By Jon Marcus at The Hechinger Institute
February 26, 2013: 6:23 AM ET
Nearly 30% of Americans with associate’s degrees now make more than those with bachelor’s degrees, according to Georgetown University’s Center on Education and the Workforce.
NEW YORK (CNNMoney)
Berevan Omer graduated on a Friday in February with an associate’s degree from Nashville State Community College and started work the following Monday as a computer-networking engineer at a local television station, making about $50,000 a year.
That’s 15% higher than the average starting salary for graduates — not only from community colleges, but for bachelor’s degree holders from four-year universities. “I have a buddy who got a four-year bachelor’s degree in accounting who’s making $10 an hour,” Omer says. “I’m making two and a-half times more than he is.”
Omer, who is 24, is one of many newly minted graduates of community colleges defying history and stereotypes by proving that a bachelor’s degree is not, as widely believed, the only ticket to a middle-class income.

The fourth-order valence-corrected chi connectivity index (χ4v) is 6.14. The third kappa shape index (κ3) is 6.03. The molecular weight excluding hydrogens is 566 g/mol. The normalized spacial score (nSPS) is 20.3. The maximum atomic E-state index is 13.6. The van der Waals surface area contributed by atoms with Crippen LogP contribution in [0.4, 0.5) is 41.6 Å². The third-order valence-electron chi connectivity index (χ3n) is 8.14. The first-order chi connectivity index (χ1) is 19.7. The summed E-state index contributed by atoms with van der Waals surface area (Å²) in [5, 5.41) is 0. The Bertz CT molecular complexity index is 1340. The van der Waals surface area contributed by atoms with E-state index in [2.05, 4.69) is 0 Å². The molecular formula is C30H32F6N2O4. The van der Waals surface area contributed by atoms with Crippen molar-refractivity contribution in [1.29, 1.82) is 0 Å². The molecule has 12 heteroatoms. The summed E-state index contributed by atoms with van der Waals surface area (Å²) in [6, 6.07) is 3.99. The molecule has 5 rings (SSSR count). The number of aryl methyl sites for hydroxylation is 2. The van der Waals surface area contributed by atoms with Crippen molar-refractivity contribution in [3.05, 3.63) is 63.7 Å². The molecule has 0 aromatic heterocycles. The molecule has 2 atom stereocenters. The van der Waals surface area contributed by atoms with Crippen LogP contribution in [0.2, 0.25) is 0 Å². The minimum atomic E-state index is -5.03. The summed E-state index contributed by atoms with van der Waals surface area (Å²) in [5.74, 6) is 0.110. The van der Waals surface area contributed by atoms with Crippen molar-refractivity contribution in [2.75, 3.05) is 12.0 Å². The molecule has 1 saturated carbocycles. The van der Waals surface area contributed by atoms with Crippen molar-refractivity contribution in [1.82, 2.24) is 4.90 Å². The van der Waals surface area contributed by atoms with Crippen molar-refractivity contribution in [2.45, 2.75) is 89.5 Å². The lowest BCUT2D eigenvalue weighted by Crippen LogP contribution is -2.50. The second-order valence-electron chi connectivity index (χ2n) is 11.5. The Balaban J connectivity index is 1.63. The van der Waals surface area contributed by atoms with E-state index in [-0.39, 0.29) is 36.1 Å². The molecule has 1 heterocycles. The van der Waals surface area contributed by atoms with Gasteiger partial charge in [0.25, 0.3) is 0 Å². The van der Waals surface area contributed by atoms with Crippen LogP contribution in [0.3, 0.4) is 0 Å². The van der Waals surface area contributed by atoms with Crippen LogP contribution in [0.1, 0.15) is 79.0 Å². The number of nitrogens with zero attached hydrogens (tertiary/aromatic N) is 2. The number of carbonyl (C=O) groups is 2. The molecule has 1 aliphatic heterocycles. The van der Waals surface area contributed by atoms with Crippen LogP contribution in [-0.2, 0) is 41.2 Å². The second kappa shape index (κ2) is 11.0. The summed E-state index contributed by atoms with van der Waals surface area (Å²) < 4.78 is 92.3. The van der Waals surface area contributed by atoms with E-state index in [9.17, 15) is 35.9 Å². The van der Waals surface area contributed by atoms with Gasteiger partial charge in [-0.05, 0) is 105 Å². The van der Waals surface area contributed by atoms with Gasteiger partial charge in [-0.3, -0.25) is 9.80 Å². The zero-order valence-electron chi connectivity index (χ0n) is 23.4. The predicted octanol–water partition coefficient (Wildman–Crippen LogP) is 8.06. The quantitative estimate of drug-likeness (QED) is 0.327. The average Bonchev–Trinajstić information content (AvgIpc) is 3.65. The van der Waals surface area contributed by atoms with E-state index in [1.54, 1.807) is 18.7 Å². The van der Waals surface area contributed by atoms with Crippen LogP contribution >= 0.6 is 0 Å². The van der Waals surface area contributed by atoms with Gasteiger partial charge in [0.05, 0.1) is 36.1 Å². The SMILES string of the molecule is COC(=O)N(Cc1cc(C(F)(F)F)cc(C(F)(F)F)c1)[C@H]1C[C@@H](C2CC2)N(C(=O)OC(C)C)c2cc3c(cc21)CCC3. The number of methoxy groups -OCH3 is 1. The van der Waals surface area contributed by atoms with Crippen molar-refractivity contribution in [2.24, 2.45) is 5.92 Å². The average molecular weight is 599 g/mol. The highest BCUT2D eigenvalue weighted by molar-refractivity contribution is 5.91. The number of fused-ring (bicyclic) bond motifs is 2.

Nearly 30% of Americans with associate’s degrees now make more than those with bachelor’s degrees, according to Georgetown University’s Center on Education and the Workforce. In fact, other recent research in several states shows that, on average, community college graduates right out of school make more than graduates of four-year universities.
The average wage for graduates of community colleges in Tennessee, for instance, is $38,948 — more than $1,300 higher than the average salaries for graduates of the state’s four-year institutions.
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